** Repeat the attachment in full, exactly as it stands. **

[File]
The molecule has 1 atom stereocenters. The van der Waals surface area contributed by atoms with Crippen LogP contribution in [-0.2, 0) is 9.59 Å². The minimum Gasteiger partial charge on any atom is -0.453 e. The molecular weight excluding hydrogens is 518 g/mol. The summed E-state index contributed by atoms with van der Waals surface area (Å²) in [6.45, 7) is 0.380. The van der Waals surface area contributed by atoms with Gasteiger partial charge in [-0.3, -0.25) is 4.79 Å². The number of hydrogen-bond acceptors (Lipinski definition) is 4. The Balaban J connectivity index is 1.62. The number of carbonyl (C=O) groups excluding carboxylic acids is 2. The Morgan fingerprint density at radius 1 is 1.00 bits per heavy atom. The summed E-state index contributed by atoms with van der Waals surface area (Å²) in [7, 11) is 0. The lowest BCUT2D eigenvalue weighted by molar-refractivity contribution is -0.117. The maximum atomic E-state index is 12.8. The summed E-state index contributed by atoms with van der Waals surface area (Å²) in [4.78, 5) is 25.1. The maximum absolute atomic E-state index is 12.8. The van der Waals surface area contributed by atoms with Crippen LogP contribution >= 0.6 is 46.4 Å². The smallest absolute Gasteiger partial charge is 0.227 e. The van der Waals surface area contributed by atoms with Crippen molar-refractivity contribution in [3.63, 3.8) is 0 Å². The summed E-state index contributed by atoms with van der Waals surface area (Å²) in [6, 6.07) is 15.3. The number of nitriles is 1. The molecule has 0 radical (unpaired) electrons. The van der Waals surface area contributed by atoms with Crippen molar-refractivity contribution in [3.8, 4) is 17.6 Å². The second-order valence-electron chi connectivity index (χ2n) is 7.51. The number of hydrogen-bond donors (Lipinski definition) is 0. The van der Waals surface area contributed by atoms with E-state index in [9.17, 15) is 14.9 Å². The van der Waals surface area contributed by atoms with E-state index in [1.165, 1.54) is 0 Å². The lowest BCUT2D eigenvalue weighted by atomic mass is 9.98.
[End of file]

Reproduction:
The molecule has 1 atom stereocenters. The van der Waals surface area contributed by atoms with Crippen LogP contribution in [-0.2, 0) is 9.59 Å². The minimum Gasteiger partial charge on any atom is -0.453 e. The molecular weight excluding hydrogens is 518 g/mol. The summed E-state index contributed by atoms with van der Waals surface area (Å²) in [6.45, 7) is 0.380. The van der Waals surface area contributed by atoms with Gasteiger partial charge in [-0.3, -0.25) is 4.79 Å². The number of hydrogen-bond acceptors (Lipinski definition) is 4. The Balaban J connectivity index is 1.62. The number of carbonyl (C=O) groups excluding carboxylic acids is 2. The Morgan fingerprint density at radius 1 is 1.00 bits per heavy atom. The summed E-state index contributed by atoms with van der Waals surface area (Å²) in [7, 11) is 0. The lowest BCUT2D eigenvalue weighted by molar-refractivity contribution is -0.117. The maximum atomic E-state index is 12.8. The summed E-state index contributed by atoms with van der Waals surface area (Å²) in [4.78, 5) is 25.1. The maximum absolute atomic E-state index is 12.8. The van der Waals surface area contributed by atoms with Crippen LogP contribution >= 0.6 is 46.4 Å². The smallest absolute Gasteiger partial charge is 0.227 e. The van der Waals surface area contributed by atoms with Crippen molar-refractivity contribution in [3.63, 3.8) is 0 Å². The summed E-state index contributed by atoms with van der Waals surface area (Å²) in [6, 6.07) is 15.3. The number of nitriles is 1. The molecule has 0 radical (unpaired) electrons. The van der Waals surface area contributed by atoms with Crippen molar-refractivity contribution in [3.8, 4) is 17.6 Å². The second-order valence-electron chi connectivity index (χ2n) is 7.51. The number of hydrogen-bond donors (Lipinski definition) is 0. The van der Waals surface area contributed by atoms with E-state index in [9.17, 15) is 14.9 Å². The van der Waals surface area contributed by atoms with E-state index in [1.165, 1.54) is 0 Å². The lowest BCUT2D eigenvalue weighted by atomic mass is 9.98.